Over 300 demand Gilead share HIV drug for developing countries

Over 300 prominent figures, including politicians, health experts, and celebrities, are urging US pharmaceutical giant Gilead to make a potentially life-saving HIV drug accessible to developing countries.

In an open letter to Gilead CEO Daniel O’Day, they called for the company to allow generic versions of Lenacapavir to be produced. 

This long-acting drug, approved in 2022 for use in the US and EU, requires only two injections a year, making it ideal for regions with limited healthcare infrastructure.

The signatories, including former world leaders and AIDS activists, emphasized the urgency of expanding access. 

They argued that Lenacapavir could be a “game-changer” in the fight against HIV, particularly for those in the “Global South” who often lack access to high-quality healthcare.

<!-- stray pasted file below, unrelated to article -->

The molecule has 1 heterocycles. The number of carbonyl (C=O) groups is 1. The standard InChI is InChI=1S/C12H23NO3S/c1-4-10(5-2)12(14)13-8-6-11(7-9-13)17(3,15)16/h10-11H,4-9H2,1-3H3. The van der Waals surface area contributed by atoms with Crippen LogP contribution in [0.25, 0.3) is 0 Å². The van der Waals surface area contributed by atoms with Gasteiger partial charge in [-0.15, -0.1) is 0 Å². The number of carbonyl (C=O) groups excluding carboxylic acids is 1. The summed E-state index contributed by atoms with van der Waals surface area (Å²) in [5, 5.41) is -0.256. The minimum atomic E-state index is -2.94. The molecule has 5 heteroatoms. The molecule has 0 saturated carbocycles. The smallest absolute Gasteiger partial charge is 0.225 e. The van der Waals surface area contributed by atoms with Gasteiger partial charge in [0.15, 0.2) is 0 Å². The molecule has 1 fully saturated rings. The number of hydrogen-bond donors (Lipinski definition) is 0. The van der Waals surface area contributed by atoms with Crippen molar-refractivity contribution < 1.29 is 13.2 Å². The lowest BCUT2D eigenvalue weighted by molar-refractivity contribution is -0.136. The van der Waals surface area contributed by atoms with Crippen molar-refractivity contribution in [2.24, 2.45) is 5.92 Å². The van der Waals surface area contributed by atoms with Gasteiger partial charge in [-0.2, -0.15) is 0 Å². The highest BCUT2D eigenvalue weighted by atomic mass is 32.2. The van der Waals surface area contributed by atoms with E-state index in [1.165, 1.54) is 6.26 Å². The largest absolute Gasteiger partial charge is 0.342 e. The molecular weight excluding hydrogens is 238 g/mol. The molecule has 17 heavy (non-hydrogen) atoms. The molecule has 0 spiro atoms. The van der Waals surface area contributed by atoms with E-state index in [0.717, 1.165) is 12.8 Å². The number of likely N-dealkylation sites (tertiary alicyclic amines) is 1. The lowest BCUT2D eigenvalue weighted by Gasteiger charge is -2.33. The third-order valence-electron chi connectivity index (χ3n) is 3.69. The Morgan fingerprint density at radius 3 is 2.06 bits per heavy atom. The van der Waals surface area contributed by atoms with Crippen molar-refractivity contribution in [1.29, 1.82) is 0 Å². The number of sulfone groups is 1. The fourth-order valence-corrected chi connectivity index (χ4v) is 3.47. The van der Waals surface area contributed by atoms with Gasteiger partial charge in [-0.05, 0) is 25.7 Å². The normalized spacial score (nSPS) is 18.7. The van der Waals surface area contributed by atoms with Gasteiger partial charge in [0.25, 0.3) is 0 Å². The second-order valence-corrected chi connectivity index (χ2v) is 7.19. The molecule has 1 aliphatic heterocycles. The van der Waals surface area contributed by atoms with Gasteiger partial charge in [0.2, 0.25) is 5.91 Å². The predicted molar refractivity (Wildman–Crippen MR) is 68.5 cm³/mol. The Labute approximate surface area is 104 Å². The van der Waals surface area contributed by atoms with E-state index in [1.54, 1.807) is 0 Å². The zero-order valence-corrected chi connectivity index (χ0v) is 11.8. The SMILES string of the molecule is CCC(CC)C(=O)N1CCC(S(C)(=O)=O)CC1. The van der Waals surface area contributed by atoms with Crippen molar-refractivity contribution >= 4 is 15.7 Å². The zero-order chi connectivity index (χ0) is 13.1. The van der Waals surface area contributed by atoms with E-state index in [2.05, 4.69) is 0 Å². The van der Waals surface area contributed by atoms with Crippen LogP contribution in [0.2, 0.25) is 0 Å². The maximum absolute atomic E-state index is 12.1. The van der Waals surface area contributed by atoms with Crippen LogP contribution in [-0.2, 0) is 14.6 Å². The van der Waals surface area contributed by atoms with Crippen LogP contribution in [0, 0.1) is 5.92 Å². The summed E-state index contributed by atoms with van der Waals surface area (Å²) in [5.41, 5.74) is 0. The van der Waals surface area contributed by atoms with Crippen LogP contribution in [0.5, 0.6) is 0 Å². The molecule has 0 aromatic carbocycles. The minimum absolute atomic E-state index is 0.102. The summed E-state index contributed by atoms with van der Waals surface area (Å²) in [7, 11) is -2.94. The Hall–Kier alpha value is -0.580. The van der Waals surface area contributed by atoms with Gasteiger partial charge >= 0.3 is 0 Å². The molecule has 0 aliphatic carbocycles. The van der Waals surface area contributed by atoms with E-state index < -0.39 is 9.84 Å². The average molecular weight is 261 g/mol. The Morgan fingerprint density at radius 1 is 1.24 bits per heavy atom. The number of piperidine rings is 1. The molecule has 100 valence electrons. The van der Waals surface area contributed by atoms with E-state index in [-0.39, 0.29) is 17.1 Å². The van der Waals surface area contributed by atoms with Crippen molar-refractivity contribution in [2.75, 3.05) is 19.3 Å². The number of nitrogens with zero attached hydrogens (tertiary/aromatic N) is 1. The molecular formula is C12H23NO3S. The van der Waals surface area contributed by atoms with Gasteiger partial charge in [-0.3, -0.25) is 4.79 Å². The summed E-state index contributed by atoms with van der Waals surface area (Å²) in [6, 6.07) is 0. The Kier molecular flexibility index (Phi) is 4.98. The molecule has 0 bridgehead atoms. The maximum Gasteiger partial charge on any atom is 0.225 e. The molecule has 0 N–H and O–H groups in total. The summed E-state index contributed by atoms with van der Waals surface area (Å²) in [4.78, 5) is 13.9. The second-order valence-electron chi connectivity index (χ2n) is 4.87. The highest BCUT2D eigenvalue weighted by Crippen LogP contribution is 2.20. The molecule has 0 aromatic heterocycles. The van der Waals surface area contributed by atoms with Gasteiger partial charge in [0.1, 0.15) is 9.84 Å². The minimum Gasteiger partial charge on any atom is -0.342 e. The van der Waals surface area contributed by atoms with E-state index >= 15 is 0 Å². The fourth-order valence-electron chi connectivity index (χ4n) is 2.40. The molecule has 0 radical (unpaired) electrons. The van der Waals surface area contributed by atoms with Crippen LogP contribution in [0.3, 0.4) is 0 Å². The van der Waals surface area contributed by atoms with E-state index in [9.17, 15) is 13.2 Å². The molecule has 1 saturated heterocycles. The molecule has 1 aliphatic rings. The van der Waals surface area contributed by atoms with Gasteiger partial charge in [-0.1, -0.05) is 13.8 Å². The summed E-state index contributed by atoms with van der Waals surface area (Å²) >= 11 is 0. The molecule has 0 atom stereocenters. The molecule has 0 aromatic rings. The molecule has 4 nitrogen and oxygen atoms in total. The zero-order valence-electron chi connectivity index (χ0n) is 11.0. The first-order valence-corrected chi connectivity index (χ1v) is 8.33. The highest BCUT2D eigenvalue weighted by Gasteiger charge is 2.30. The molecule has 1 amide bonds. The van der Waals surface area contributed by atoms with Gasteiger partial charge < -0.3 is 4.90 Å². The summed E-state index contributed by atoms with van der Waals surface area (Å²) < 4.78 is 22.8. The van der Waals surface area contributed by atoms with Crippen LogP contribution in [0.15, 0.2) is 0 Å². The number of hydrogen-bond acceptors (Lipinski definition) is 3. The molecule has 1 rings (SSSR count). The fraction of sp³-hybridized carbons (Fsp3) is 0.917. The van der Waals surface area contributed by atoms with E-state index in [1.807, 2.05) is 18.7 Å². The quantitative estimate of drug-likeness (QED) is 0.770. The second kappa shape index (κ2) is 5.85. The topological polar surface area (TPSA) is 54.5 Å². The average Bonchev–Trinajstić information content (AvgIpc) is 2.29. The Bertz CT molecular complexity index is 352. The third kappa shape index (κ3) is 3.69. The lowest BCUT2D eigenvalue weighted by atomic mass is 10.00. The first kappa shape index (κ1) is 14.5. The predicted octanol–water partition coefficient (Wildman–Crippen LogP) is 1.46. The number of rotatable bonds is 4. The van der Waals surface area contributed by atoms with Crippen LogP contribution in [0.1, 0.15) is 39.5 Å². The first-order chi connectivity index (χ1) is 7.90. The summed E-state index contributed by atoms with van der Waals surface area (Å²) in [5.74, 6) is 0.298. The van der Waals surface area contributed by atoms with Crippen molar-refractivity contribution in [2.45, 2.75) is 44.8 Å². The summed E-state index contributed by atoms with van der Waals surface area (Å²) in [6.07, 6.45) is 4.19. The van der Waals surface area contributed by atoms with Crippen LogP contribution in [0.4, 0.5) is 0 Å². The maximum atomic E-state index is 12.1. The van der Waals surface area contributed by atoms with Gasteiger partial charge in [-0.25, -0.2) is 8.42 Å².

Their plea comes as the World Health Organization (WHO) reports that Africa bears the brunt of the HIV/AIDS epidemic.

In 2022, two-thirds of the world’s 39 million people living with HIV resided in Africa, and the continent tragically suffered 380,000 of the 630,000 AIDS-related deaths recorded globally.

The letter urges Gilead to license Lenacapavir to the Medicines Patent Pool, a UN-backed initiative that facilitates the production of affordable generic versions of essential medicines. 

This would significantly lower the drug’s cost and improve access for millions in developing countries most affected by HIV.

The call to action highlights the critical need for broader access to life-saving treatments, particularly in regions facing resource constraints. 

Global cooperation and initiatives like the Medicines Patent Pool are essential to ensure that advancements in healthcare reach everyone who needs them.

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